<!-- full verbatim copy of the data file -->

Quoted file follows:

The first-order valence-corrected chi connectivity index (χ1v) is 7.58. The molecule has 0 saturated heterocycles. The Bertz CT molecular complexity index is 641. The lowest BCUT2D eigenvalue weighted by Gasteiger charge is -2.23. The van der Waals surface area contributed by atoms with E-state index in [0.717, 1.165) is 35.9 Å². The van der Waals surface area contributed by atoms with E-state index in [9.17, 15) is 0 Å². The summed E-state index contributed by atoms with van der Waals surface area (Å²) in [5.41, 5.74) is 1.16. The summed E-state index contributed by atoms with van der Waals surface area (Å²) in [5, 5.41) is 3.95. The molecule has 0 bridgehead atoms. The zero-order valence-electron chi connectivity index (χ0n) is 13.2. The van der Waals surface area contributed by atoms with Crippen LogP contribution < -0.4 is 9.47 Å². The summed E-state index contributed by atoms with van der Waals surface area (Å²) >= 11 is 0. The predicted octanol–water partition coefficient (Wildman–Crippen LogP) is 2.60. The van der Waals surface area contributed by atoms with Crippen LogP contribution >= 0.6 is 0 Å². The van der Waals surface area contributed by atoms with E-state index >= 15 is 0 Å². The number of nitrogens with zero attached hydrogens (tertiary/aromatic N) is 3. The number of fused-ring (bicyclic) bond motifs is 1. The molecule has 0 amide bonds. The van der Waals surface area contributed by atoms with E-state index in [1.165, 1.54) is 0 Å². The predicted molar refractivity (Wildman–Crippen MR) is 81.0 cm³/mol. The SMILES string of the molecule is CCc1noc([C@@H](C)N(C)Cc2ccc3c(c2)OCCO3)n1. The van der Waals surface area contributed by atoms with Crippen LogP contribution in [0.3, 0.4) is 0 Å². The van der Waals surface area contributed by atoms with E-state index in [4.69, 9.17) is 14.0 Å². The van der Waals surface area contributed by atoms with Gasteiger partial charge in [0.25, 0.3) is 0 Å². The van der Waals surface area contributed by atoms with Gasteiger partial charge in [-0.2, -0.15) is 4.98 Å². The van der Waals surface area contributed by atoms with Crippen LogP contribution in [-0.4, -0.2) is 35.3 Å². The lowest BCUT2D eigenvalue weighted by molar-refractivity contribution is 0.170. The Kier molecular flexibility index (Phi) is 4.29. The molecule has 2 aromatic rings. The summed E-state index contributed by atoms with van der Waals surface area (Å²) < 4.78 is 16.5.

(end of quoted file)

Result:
The first-order valence-corrected chi connectivity index (χ1v) is 7.58. The molecule has 0 saturated heterocycles. The Bertz CT molecular complexity index is 641. The lowest BCUT2D eigenvalue weighted by Gasteiger charge is -2.23. The van der Waals surface area contributed by atoms with E-state index in [0.717, 1.165) is 35.9 Å². The van der Waals surface area contributed by atoms with E-state index in [9.17, 15) is 0 Å². The summed E-state index contributed by atoms with van der Waals surface area (Å²) in [5.41, 5.74) is 1.16. The summed E-state index contributed by atoms with van der Waals surface area (Å²) in [5, 5.41) is 3.95. The molecule has 0 bridgehead atoms. The zero-order valence-electron chi connectivity index (χ0n) is 13.2. The van der Waals surface area contributed by atoms with Crippen LogP contribution < -0.4 is 9.47 Å². The summed E-state index contributed by atoms with van der Waals surface area (Å²) >= 11 is 0. The predicted octanol–water partition coefficient (Wildman–Crippen LogP) is 2.60. The van der Waals surface area contributed by atoms with Crippen LogP contribution >= 0.6 is 0 Å². The van der Waals surface area contributed by atoms with E-state index >= 15 is 0 Å². The number of nitrogens with zero attached hydrogens (tertiary/aromatic N) is 3. The number of fused-ring (bicyclic) bond motifs is 1. The molecule has 0 amide bonds. The van der Waals surface area contributed by atoms with E-state index in [1.165, 1.54) is 0 Å². The predicted molar refractivity (Wildman–Crippen MR) is 81.0 cm³/mol. The SMILES string of the molecule is CCc1noc([C@@H](C)N(C)Cc2ccc3c(c2)OCCO3)n1. The van der Waals surface area contributed by atoms with Crippen LogP contribution in [0.3, 0.4) is 0 Å². The van der Waals surface area contributed by atoms with E-state index in [4.69, 9.17) is 14.0 Å². The van der Waals surface area contributed by atoms with Gasteiger partial charge in [0.25, 0.3) is 0 Å². The van der Waals surface area contributed by atoms with Gasteiger partial charge in [-0.2, -0.15) is 4.98 Å². The van der Waals surface area contributed by atoms with Crippen LogP contribution in [-0.4, -0.2) is 35.3 Å². The lowest BCUT2D eigenvalue weighted by molar-refractivity contribution is 0.170. The Kier molecular flexibility index (Phi) is 4.29. The molecule has 2 aromatic rings. The summed E-state index contributed by atoms with van der Waals surface area (Å²) < 4.78 is 16.5.